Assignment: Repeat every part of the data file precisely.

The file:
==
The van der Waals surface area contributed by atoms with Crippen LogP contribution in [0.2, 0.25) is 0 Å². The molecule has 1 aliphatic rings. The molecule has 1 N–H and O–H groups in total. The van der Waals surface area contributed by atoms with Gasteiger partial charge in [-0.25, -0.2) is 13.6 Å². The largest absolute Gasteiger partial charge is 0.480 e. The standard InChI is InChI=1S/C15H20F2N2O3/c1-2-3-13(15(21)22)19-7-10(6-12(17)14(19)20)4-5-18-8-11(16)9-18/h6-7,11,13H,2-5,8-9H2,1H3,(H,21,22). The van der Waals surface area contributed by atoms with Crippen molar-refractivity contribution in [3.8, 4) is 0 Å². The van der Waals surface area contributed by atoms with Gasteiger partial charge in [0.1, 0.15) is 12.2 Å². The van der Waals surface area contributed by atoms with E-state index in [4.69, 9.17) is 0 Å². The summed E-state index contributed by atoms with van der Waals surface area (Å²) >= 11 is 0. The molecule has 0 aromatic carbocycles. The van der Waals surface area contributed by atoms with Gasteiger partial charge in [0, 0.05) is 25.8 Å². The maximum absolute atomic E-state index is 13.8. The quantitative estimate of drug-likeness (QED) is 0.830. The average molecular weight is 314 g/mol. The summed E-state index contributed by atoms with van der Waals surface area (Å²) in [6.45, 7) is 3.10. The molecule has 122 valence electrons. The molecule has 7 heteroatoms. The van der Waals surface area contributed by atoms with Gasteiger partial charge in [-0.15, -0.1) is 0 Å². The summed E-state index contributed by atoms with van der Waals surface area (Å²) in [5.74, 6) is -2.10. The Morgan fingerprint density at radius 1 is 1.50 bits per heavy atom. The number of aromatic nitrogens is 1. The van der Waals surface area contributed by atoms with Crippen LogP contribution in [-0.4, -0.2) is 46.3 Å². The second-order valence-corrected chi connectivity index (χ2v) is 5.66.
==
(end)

The van der Waals surface area contributed by atoms with Crippen LogP contribution in [0.2, 0.25) is 0 Å². The molecule has 1 aliphatic rings. The molecule has 1 N–H and O–H groups in total. The van der Waals surface area contributed by atoms with Gasteiger partial charge in [-0.25, -0.2) is 13.6 Å². The largest absolute Gasteiger partial charge is 0.480 e. The standard InChI is InChI=1S/C15H20F2N2O3/c1-2-3-13(15(21)22)19-7-10(6-12(17)14(19)20)4-5-18-8-11(16)9-18/h6-7,11,13H,2-5,8-9H2,1H3,(H,21,22). The van der Waals surface area contributed by atoms with Crippen molar-refractivity contribution in [3.8, 4) is 0 Å². The van der Waals surface area contributed by atoms with Gasteiger partial charge in [0.1, 0.15) is 12.2 Å². The van der Waals surface area contributed by atoms with E-state index in [4.69, 9.17) is 0 Å². The summed E-state index contributed by atoms with van der Waals surface area (Å²) >= 11 is 0. The molecule has 0 aromatic carbocycles. The van der Waals surface area contributed by atoms with Gasteiger partial charge in [0, 0.05) is 25.8 Å². The maximum absolute atomic E-state index is 13.8. The quantitative estimate of drug-likeness (QED) is 0.830. The average molecular weight is 314 g/mol. The summed E-state index contributed by atoms with van der Waals surface area (Å²) in [6.45, 7) is 3.10. The molecule has 122 valence electrons. The molecule has 7 heteroatoms. The van der Waals surface area contributed by atoms with Gasteiger partial charge in [-0.15, -0.1) is 0 Å². The summed E-state index contributed by atoms with van der Waals surface area (Å²) in [5.74, 6) is -2.10. The Morgan fingerprint density at radius 1 is 1.50 bits per heavy atom. The number of aromatic nitrogens is 1. The van der Waals surface area contributed by atoms with Crippen LogP contribution in [-0.4, -0.2) is 46.3 Å². The second-order valence-corrected chi connectivity index (χ2v) is 5.66.